Although the Arab members of his staff outnumber their Jewish colleagues two to one, Peri has only a weak command of Arabic. “It’s an example of the failure of Israel
’s education system,” he offers in explanation of this lapse. He is determined that Beit Hagefen will not fail its audiences who are spoilt for choice of activities.

Sam Bahour, an American Palestinian living on the less troubled side of Albireh-Ramallah in the West Bank would side with Moti Peri on the economic issues, if only they could meet. He too is an individual on a mission.

Born in America to Muslim-Palestinian and Christian-Lebanese parents, he wanted to play his part in re-building Palestine as much as the World Bank wanted to recruit him.

With his background, people like Sam Bahour could make all the difference to the area’s economic development. He is managing the building of an American-style shopping plaza in Ramallah that includes the largest supermarket in the Middle East and a play centre for children. But who knows whether others will follow this project. His frustration is clear, “Direct occupation must end so we Palestinians have the economic freedom and stability to attract investors and trading partners.”

Many Israelis agree with Sam Bahour that the occupation must end, not all can shake free of the fear that a unilateral Israeli withdrawal might further escalate terror and violence.

Sam Bahour sees a different scenario, “There will be a toning down period but after so much destruction, re-construction would have to start immediately. Within six months this sector and then tourism would take off.” Visions of a brighter future do not eclipse the shortcomings. This businessman knows that Palestine is short on human and financial resources and that’s there a big jump from the grade D government they have to the grade A they dream of. But job stability is the best way to ensure that peace grows out of the formal peace agreement that will come. Bahour is emphatic. “Palestinians and Israelis now know one another so well that we are best equipped of all the peoples in the Middle East to live together. But the relationship must be an equal one, based on mutual respect, recognition and separate economies.”

Dr Ben Mollov talks of the national awakening that both Judaism and Islam have in turn experienced. He’s a lecturer in Political Science in the Interdisciplinary Department of Social Sciences at Bar-Ilan University. Mollov believes that Islam and Judaism have more in common than any other pair of religions in the world; that Islam grew out of Judaism and is still influenced by aspects of the older religion, and that the two religions’ awakenings are complementary to one another. Indeed, Islamic national reawakening—the desire to return to the land, to establish a democratic society—emulates the Zionist dream.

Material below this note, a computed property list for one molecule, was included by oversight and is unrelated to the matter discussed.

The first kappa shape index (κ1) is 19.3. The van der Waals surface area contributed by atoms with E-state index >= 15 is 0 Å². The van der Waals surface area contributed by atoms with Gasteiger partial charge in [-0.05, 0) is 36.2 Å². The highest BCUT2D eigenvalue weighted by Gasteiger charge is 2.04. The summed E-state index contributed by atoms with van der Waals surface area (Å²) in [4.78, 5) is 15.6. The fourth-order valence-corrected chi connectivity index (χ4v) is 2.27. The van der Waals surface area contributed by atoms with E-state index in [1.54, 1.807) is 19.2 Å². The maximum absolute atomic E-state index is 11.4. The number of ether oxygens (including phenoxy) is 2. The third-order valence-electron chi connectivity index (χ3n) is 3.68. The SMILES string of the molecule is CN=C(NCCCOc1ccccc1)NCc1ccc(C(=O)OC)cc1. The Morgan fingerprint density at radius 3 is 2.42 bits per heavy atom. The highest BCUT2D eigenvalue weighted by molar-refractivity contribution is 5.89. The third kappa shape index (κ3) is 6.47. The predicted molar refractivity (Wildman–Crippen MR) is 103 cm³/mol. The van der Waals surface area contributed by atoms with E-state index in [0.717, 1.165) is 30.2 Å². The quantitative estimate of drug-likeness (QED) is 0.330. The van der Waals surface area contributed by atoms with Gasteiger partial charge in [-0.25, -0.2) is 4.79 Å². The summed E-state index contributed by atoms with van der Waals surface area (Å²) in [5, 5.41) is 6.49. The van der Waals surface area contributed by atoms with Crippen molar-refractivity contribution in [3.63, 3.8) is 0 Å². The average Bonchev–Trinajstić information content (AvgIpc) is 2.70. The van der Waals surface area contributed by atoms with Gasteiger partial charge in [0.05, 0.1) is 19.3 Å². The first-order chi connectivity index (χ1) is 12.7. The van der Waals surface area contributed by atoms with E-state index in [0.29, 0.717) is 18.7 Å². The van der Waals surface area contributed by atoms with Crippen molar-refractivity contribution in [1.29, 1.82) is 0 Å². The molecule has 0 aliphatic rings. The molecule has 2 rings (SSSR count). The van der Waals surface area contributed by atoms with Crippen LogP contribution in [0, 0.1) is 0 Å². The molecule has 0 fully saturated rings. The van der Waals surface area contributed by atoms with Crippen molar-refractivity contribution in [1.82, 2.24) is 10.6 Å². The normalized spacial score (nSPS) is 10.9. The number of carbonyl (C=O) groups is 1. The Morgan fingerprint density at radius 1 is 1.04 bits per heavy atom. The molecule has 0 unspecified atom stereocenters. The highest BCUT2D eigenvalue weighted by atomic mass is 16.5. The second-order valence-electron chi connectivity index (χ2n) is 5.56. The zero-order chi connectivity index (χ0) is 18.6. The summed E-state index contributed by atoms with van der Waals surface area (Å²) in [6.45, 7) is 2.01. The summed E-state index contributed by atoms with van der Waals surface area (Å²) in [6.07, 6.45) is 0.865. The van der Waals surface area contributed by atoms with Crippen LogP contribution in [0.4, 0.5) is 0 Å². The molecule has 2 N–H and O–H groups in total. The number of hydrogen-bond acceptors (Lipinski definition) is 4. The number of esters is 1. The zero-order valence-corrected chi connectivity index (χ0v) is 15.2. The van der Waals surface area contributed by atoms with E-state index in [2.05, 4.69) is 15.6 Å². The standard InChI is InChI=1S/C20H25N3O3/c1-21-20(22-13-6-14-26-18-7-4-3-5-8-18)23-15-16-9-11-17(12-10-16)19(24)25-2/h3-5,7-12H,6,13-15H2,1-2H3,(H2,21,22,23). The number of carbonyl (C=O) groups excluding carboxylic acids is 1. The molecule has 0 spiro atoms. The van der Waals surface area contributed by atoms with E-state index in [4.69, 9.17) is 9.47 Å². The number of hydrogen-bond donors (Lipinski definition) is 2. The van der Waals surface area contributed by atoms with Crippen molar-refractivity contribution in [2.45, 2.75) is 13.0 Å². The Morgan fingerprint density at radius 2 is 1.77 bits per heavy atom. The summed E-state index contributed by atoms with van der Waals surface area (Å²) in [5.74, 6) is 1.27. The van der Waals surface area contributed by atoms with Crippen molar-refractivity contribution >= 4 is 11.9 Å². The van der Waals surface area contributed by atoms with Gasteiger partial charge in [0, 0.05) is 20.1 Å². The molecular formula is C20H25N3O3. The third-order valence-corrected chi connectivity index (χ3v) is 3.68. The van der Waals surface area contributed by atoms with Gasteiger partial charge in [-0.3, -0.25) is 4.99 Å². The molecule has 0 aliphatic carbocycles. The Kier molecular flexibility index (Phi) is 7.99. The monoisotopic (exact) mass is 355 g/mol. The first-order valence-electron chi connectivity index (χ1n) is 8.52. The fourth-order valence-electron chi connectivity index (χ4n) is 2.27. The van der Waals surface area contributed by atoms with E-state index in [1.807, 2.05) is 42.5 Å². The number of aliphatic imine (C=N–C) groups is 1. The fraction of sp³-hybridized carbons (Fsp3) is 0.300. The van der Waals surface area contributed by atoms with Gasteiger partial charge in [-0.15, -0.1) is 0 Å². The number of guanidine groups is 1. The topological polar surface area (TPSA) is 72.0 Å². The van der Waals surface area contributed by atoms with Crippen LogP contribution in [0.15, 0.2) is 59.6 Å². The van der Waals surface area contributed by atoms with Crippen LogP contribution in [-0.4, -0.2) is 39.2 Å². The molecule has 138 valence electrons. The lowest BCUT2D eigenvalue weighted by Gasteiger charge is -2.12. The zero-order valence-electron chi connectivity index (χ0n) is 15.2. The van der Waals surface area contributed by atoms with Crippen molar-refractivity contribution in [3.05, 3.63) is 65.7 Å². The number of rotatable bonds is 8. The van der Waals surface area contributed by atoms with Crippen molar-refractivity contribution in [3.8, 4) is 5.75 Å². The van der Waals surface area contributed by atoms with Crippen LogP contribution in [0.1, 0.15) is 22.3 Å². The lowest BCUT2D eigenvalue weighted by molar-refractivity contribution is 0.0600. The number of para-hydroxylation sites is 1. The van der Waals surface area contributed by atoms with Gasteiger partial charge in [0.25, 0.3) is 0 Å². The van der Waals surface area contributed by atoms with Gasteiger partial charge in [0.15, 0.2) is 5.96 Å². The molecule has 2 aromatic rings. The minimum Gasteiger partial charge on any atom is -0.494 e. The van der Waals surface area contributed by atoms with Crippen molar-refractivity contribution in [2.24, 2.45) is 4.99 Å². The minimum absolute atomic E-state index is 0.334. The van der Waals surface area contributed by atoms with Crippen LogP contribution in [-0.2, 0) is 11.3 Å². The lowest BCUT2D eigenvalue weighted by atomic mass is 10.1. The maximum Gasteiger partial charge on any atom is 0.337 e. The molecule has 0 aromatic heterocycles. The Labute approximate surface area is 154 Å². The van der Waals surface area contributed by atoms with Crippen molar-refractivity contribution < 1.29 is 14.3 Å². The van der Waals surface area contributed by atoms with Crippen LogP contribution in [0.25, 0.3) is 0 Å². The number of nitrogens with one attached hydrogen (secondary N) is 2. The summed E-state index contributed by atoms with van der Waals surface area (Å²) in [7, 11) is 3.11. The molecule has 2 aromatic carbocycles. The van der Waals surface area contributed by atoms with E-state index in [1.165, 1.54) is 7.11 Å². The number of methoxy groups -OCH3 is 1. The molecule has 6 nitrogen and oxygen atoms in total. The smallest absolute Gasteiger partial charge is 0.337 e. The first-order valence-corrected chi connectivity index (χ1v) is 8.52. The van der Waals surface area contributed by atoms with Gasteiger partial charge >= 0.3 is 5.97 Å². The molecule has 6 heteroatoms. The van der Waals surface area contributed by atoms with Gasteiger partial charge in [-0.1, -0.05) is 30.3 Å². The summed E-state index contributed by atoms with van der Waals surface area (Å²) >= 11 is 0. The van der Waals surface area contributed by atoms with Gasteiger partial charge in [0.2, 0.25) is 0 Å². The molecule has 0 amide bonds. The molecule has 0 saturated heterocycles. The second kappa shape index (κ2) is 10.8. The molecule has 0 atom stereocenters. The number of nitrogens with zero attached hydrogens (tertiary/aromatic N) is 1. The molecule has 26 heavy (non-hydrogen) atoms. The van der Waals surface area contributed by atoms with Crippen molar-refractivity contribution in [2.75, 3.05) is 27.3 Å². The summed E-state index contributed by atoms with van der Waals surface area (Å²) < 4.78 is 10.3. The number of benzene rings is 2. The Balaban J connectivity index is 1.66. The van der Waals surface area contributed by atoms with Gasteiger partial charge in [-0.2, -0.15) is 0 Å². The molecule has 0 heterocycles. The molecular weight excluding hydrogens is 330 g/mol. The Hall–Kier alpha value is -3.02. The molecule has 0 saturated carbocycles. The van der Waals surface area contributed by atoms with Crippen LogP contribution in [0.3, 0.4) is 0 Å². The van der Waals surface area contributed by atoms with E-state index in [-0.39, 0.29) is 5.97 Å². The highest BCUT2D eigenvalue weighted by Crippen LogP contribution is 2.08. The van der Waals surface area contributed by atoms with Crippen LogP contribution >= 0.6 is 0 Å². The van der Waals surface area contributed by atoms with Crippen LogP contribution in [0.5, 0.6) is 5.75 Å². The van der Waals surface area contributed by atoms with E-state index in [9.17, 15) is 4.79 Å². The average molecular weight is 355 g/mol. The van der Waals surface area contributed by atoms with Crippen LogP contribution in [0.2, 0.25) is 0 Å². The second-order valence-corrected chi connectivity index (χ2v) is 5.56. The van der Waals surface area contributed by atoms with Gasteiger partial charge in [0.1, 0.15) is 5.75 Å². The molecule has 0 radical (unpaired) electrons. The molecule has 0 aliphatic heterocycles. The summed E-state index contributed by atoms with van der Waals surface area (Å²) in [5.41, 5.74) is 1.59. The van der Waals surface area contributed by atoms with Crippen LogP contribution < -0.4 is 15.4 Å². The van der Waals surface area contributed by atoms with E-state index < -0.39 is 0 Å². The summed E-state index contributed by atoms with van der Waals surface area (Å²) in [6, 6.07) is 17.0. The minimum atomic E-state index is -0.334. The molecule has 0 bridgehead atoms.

Sam Bahour and Dr Mollov are, unbeknown to one another, living proof of the theory. Each uprooted themselves from their American birthplace to rebuild this old-new land that both hold so dear.

When the two peoples do get together with mutual respect, as they do at Beit Hagefen, the results are positive. With only fifty staff, the Centre is playing an important role in Haifa’s tourist revival, at a time when most Israeli hotels are empty. Peri proudly talks of their role in guiding Haifa’s ‘Human Mosaic’ holiday weekend which includes the Coexistence Walk, a route of brightly painted yellow footsteps that crisscross the Nisnas Valley, leading tourists to the homes and galleries of local Arab and Jewish artists.

The pinnacle of Beit Hagefen’s activities is the Holiday of Holidays Festival – four consecutive Saturdays when tens of thousands of people fill the narrow alleys, art galleries, church halls and restaurants of the Nisnas valley in celebration of Christmas, Chanukkah and Ramadan. Visitor numbers were high last December and still there were those who publicly decried the festival, calling it an empty showcase that did not reflect reality. Those for whom coexistence is a reality, such as Soad Shahade, were just too busy making the festival a success to pay attention to the critics.

All the way downtown, with a tiny budget and no publicity machine, Grace Shehade, and her late husband Kamil, typify the many Arabs of Christian faith working to build interfaith coexistence, and a better society. Given the keys to an abandoned Greek Catholic Church in a run-down area of Haifa in 1982, they transformed the ruins into a halfway haven for released prisoners, a centre that has helped many people back into society. The Shehade family, and the House of Grace staff host hundreds of Muslims, Christians, Druze and Jews for communal meals during Ramadan, and even greater numbers of children of all three religions at the annual Christmas party.

When Kamil Shehade died in June 2000, thousands turned out for the funeral procession. They undoubtedly admired the man; it is not unreasonable to assume they were also supporters of his passion for a better society without regard for race, faith or creed.

Are Aharoni, Bahour, Gordon, Mollov, Peri, Shahade, Shehade and Shawamreh creating a culture of peace? Each would say the steps they are taking are small and that progress to coexistence and peace needs immediate and massive support from both peoples. But their lives and actions do lend real weight to Professor Aharoni’s premise that it is individual people, not leaders, who are our only hope for a peaceful world.